What are you noticing?

This post is part of our ongoing series called Power Language for Conferring.  To learn more about the series and find a quick link to previous posts, please visit our Power Language page on this site.

Today’s power language for conferring: What are you noticing?

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When do we use language like this?  

This is a question we often find ourselves using in the early stages of a conference while we’re using the WONDER move to help ourselves understand what’s going on between this reader and this book.

Sometimes we use the question in its simplest form, What are you noticing? to provide a wide open invitation for students to let us in on their thinking. After all, thinking tends to remain invisible if students do not volunteer or if

 we do not ask. When we ask this question, students often take us in wonderfully unexpected directions.

Other times, we tack on a few more words to add more specificity to our wondering (see the variations below). We might do this when something has piqued our interest and we want to explore with more intentionality in one of the four directions: book choice, healthy reading habits, strategic reading process, or authentic response to reading.

What makes this language so powerful?  

When we ask students what they are noticing, we are really saying, “Your thoughts matter. I want to hear what you have to say.”  One of the most beautiful things about noticings is that they are neither right or wrong. They are not answers to be judged. They are simply statements about what has stood out enough to get noticed by a reader. We love this language because of the way it invites students to reveal their thinking in a very non threatening way.

This question has the power to give us telling glimpses into where a reader’s attention is focused, how they are making sense of what they encounter, and in what ways they taking time to be reflective about their reading (or even writing, math, or any other subject during the school day). Whatever a student reveals in response to a question like this helps us to better know them as a reader, positioning us to consider possible next steps.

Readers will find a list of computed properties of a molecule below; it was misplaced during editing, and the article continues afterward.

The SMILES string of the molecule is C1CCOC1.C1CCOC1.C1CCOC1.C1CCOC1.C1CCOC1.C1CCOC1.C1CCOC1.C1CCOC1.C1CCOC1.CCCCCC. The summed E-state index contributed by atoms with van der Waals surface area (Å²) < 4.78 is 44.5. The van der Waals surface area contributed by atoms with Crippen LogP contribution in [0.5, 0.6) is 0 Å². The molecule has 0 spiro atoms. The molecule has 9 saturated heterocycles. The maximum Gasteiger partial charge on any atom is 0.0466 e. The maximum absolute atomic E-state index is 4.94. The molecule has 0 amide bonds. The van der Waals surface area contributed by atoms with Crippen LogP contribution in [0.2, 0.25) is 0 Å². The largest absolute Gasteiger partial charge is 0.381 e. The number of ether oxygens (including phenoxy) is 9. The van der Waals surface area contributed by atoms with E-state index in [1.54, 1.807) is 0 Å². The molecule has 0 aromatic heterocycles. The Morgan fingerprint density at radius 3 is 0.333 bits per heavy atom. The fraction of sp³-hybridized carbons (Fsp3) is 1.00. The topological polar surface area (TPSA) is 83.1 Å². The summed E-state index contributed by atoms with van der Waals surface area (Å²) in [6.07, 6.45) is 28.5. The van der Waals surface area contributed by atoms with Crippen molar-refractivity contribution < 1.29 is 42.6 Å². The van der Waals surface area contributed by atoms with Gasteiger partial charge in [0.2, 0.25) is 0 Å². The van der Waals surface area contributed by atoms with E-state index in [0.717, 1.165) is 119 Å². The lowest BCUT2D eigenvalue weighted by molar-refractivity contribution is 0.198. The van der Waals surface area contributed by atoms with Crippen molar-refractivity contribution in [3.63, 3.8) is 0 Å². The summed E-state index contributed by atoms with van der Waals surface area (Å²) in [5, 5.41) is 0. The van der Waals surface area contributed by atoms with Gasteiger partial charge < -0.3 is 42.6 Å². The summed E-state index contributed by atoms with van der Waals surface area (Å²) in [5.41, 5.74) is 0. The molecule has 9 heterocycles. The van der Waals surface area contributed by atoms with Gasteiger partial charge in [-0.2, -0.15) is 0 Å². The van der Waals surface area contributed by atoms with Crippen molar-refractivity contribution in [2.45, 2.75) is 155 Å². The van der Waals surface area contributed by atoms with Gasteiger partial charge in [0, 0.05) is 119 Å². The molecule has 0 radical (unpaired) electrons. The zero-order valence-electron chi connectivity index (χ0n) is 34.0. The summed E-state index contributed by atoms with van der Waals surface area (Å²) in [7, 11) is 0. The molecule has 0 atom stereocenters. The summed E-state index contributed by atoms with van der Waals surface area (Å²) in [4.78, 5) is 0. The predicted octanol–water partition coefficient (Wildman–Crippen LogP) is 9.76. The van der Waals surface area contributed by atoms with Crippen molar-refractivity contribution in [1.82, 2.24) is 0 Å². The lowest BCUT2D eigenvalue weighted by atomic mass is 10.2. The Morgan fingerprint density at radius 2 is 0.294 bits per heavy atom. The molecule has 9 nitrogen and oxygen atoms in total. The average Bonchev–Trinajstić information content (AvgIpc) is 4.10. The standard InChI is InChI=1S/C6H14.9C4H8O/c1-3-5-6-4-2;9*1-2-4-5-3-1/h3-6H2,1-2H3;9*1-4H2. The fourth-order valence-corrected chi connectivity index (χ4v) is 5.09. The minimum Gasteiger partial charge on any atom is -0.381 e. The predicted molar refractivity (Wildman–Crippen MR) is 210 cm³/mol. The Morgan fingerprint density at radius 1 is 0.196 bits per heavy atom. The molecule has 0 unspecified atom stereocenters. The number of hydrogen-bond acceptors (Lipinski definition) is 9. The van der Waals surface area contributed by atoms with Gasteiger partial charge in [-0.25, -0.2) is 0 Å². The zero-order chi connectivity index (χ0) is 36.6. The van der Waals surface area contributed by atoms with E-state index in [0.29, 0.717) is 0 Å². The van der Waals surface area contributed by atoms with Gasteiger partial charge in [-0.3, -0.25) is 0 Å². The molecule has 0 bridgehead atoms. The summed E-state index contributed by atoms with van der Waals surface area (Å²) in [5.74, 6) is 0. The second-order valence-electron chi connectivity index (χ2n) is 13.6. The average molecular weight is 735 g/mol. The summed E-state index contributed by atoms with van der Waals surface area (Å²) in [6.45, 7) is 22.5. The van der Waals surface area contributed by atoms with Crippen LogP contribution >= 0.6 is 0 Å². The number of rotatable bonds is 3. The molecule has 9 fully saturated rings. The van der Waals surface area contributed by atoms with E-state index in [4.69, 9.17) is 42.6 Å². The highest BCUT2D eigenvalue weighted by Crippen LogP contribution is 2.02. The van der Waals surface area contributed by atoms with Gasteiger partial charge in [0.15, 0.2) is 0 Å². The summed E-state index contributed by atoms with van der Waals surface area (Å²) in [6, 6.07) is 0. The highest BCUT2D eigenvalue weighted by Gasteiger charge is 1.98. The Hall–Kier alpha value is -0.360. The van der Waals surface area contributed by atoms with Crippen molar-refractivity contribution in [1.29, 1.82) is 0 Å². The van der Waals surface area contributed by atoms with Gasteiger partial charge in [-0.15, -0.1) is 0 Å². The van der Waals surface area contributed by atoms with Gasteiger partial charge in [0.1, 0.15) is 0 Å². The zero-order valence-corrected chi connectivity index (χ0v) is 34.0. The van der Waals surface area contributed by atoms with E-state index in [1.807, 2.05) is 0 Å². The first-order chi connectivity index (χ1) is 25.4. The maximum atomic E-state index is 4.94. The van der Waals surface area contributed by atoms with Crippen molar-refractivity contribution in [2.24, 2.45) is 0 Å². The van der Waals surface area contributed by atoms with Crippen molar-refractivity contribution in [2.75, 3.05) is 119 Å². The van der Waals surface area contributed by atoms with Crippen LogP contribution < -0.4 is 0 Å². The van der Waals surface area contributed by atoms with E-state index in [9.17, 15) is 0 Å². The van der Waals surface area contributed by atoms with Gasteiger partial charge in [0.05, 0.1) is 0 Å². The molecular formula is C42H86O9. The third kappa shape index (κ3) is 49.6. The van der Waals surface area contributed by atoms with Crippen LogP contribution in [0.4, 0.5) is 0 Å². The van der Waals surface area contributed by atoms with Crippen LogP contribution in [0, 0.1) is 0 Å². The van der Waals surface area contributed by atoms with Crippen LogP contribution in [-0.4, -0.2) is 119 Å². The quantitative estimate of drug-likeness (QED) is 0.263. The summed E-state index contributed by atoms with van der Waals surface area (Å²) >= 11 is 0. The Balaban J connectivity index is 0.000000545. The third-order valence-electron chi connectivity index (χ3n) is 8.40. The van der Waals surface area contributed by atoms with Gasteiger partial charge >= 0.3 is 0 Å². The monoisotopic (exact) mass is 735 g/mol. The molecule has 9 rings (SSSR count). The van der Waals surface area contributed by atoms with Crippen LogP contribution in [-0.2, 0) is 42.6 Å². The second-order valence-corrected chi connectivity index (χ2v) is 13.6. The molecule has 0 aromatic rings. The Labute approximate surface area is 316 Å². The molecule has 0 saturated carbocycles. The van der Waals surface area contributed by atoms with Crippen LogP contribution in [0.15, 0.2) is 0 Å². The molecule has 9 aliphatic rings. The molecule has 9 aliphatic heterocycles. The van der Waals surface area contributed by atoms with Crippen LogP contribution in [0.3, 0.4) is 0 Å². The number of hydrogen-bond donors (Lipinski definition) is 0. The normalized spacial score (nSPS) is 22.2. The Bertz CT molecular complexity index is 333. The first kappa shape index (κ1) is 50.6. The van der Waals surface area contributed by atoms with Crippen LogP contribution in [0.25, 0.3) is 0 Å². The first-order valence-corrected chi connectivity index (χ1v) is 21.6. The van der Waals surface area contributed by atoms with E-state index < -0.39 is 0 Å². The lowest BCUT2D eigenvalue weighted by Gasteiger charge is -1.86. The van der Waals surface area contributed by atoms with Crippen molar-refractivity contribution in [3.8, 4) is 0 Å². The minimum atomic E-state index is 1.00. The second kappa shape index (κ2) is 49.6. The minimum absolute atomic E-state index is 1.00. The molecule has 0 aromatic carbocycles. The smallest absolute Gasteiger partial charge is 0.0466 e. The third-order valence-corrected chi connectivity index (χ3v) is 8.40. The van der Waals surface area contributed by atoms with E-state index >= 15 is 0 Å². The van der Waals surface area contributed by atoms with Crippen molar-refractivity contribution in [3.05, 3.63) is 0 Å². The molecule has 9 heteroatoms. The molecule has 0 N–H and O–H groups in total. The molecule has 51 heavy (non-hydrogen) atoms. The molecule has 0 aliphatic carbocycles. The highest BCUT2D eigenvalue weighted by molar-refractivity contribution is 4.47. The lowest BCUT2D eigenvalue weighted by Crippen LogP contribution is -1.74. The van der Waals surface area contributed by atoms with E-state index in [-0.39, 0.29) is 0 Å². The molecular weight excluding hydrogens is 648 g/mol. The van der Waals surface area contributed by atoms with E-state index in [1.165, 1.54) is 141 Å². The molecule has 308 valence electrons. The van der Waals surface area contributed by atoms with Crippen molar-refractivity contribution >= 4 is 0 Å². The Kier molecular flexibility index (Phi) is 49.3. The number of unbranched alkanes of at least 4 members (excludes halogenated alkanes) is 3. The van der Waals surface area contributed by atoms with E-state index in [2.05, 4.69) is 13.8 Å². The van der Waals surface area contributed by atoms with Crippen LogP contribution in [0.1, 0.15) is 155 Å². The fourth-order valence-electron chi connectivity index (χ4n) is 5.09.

What are some variations of this question?

  • What are you noticing about yourself as a reader?
  • What are you noticing about the books you’ve been choosing lately?
  • What are you noticing about your reading life outside of school?
  • What are you noticing about this character (event, chapter, etc)?
  • What are you noticing about the choices the author (illustrator) made?
  • What are you noticing about the ways you solve problems as a reader?  
  • What are you noticing about… (what might you say here to learn more?)


We want to hear from you!

We hope you’ll join our conversation about power language for conferring. We’d love to know your thoughts about this question.  Have you tried it? What happened? What other questions do you rely on to get the conference started? We’d want to hear from you.

You can add a comment below, send us a tweet (@Kari_Yates and @ChristinaNosek ), or jump over to our new Facebook group (To Know and Nurture a Reader), and join the conversation there. Thank you for joining us on this joyful quest to know and nurture every learner through conferring.
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To learn more about the art and the science of this little conversation called a conference, check out our new book, To Know and Nurture a Reader: Conferring with Confidence and Joy from Stenhouse Publishing.

To keep stocking your toolkit with powerful conferring questions, subscribe below and we’ll send our next post directly to your inbox.

One thought on “What are you noticing?

  1. So happy to see a focus on language, conversation and authentic dialogue. More teachers need to close the reading program teachers editions, avoid scripted questions, and just follow the conversation. Talk to kids about their reading. Most of my guided reading questions begin with “what did you notice?’ and move from their to “what are you thinking or wondering?”…. and the conversation takes me on a road that gives me insight into children’s thinking… so powerful, so respectful, so generative.


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